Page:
Question: A friend just gave me a glass dish filled with sweets as a gift. Who was supposed to tovel it, me or her?
Answer: R’ Shlomo Zalman Auerbach (Minchas Shlomo 2:66:20) held that one shouldn’t tovel a gift before giving it as they may want to return it. If they do, it wouldn’t yet be considered something used for food, and therefore doesn’t require tevila.
Likewise, R’ Yitzchak Yaakov Weiss (Minchas Yitzchak 1:44; 7:43:2; 8:70) and R’ Moshe Sternbuch (Teshuvos Vehanhagos 1:452) write that one selling dishes shouldn’t tovel them before selling them as until they have been bought, they serve as merchandise, rather than eating utensils. If one bought a dish that the shopkeeper had tovelled, they would still need to tovel it again (See Tevilas Kelim 8:6).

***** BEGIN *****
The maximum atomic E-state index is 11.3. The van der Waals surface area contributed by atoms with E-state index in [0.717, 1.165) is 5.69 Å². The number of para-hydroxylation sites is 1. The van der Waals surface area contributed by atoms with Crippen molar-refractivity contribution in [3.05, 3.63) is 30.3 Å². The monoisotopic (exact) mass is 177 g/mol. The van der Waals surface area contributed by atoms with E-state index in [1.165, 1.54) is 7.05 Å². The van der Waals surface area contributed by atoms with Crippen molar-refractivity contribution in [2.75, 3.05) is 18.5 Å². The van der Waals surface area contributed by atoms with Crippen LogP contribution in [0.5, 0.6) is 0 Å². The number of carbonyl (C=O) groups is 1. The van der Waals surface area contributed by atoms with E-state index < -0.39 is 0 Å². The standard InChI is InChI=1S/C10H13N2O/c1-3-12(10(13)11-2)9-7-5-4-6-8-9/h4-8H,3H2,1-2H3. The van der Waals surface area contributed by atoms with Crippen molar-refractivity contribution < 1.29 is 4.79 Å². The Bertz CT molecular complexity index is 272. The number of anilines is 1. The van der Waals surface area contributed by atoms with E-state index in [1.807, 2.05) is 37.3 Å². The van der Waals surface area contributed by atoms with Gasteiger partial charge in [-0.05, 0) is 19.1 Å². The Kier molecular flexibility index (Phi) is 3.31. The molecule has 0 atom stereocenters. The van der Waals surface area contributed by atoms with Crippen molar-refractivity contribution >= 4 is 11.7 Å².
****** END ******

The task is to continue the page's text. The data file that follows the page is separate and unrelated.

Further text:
R’ Asher Weiss (Minchas Asher, Matos 68:4) writes that if one tovelled a gift before giving it, it would not need tovelling again, Nonetheless, one shouldn’t do so, unless one is tovelling other things that require a beracha. Certainly, if one believed that the recipient won’t tovel it, one should do so before giving it.This, however, only seems to apply to a dish that doesn’t contain food. If one was filling the dish with food, then R’ Asher Weiss (tvunah.org) argues one would certainly have to tovel the dish first. If the sweets were wrapped and so didn’t touch the dish, one may leave the tovelling to the recipient (See Aruch Hashulchan YD 120:32). If there were biscuits on a tray, however, one would still need to tovel the dish, even if one placed a serviette underneath them.